Saturday, December 15, 2007

Day of Reflection

Its Sunday, our day of rest and showers. The glaciers flow cleansing their dirty faces, and the once abundant snow patches are now disappearing. Pulled down to the streams and vaporized in the sun. This rare year of snow; erased. Only the highest parts of the accumulation zone retain their snowy mass, keeping these glaciers in rare equilibrium. Today I am going to hike up the mountain behind camp with my water colors, yesterday was warm enough for windpants and a dark Smartwool top- I had my head open to the sun, relieved. This break is well needed as well as the time to appreciate this great valley. I am ever reverent.

Friday, December 14, 2007

Antarctic Freeway: fast ATVs, faster streams

I hopped a ride with the stream team to House Stream (flowing along the eastern margin of the Suess Glacier).
Lee collected some algal mat samples while we assisted.
A crab-eater seal vertebra fell victim to the stream.
Sampling is going well, I have most of my supraglacial (on-glacier) samples complete and will collect the rest of them over the next week. Dr. LeeAnn Munk from the University of Alaska, Anchorage has arrived in town (McMurdo) and we will be conducting a 24 hour sampling scheme on the two streams flowing along Canada Glacier. (We will are working alongside my advisor, Dr. Berry Lyons and Kathy Welch). I am so excited to see LeeAnn, she completed her dissertation with Dr. Gunter Faure when I first started graduate school-and she is wonderful!

Thursday, December 13, 2007

Waterfalls for my flat friends

While I was working in the lab, my flat friends ventured over Canada Glacier to gaze down at Lake Fryxell and the gushing Canada Stream. The Frankenburg fish wanted to swim in the lake, but alas there are no fish in these strange ice-covered waters.A little upset that the lake was not fish-friendly, the fish, gator and penguin waddled across the Canada Glacier, enjoying the view of an icefall.
They raced back to camp to tell me that water was flowing from the glacier. A glorious waterfall! The field season has truly begun!
The camp set in shadows, yet melt everywhere, the lakes, ponds and glaciers alive!

Tuesday, December 11, 2007

Dusty Life

Canada Glacier
Pond behind Andrew's ridge south of Lake Hoare
Canada Glacier ( left) and Mount Erebus (distant right)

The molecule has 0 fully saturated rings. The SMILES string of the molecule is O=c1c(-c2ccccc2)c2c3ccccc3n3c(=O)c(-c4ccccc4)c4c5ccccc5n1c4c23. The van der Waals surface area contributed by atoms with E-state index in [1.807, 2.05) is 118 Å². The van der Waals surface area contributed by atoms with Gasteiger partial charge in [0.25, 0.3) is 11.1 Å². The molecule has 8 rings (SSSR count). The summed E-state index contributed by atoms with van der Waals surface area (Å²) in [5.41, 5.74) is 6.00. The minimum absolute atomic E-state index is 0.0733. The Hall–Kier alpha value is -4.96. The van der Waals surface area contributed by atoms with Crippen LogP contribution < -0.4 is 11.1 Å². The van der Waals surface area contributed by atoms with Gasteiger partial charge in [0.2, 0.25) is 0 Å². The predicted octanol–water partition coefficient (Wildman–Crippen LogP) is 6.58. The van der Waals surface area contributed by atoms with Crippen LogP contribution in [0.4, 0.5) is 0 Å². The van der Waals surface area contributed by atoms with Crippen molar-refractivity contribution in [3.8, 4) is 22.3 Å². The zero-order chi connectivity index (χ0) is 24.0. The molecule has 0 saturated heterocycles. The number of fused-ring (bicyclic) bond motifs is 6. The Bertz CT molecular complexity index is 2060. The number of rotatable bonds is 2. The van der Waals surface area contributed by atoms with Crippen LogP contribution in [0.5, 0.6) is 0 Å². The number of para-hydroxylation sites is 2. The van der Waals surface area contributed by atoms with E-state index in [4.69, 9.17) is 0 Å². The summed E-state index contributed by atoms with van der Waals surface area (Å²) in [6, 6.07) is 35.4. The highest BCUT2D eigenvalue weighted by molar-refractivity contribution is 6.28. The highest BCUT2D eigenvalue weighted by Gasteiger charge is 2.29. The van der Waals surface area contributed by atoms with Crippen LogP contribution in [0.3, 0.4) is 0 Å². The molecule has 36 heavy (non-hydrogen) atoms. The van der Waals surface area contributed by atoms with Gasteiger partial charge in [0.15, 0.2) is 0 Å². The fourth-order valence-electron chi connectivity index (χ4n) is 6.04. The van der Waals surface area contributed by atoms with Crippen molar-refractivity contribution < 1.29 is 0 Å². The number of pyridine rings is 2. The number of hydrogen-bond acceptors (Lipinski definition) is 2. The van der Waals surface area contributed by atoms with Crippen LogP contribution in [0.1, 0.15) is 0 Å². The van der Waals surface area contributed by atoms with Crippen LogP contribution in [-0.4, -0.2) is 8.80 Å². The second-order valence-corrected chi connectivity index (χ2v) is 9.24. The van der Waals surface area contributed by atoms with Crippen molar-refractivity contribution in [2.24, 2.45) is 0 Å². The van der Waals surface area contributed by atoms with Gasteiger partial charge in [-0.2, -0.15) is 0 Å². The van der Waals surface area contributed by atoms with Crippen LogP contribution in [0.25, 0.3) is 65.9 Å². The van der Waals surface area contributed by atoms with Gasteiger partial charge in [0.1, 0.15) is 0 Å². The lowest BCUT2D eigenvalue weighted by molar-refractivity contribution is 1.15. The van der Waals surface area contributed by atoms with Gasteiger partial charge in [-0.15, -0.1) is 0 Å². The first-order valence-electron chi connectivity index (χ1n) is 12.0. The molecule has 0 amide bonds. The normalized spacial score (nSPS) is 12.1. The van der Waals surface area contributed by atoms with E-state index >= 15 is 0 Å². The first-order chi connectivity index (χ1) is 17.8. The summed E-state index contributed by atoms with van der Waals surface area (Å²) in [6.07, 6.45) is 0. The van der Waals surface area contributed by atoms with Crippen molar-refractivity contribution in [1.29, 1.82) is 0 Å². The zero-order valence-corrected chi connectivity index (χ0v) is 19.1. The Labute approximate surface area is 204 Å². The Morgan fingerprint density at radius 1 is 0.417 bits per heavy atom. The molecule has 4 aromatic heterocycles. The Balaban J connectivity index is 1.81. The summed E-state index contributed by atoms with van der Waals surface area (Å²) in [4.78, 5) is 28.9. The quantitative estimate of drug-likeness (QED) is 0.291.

Today Sandra (camp assistant) and I sampled the lower western part of the Canada Glacier, the lower the easier to find melt. Sediment blown onto the glacier is heated by the circling sun, melting into the glacier's surface. Channels meander or race down the glacier wherever the sediment is blown and collects. In this way, the sediments make their way back down off the glacier back to the wind-belted bed it came from. The lighter, more mobile dust particles are blown further up the glacier high into the zone where snow accumulates and beyond. Dust from major glaciations (when Columbus, Ohio was covered by ice) blew into the oceans fertilizing them, providing valuable nutrition.

What role do the dust and sediment play for the life existing in these extreme conditions?

Monday, December 10, 2007

Welcome the Water

Lake Ice
Camp at Lake Hoare, below Canada Glacier

Howard Glacier

At last! The streams are melting! My fingers are looking forward to shunting all the blood straight to my sample collecting core as I pull on poly gloves and blissfully dip collection bottles.

Unless it snows or stays gray for a few days in a row, the streams have some thermal inertia. If you put an ice cube (O degrees C) on the stove and heat it until it melts and reaches a temperature of around 10 degrees C, you have used approximately the same amount of energy as it would take to heat 10 degree water to boiling (at 100 C).... what this means is that melting should continue unless we drop more than 5 below C, it clouds up for several days in a row, or it snows...

Anyway, I will be going up on the glacier to collect melt tomorrow, and today I am heading out to sample with the lake (limno) team. In the meantime above are some pictures of icier times.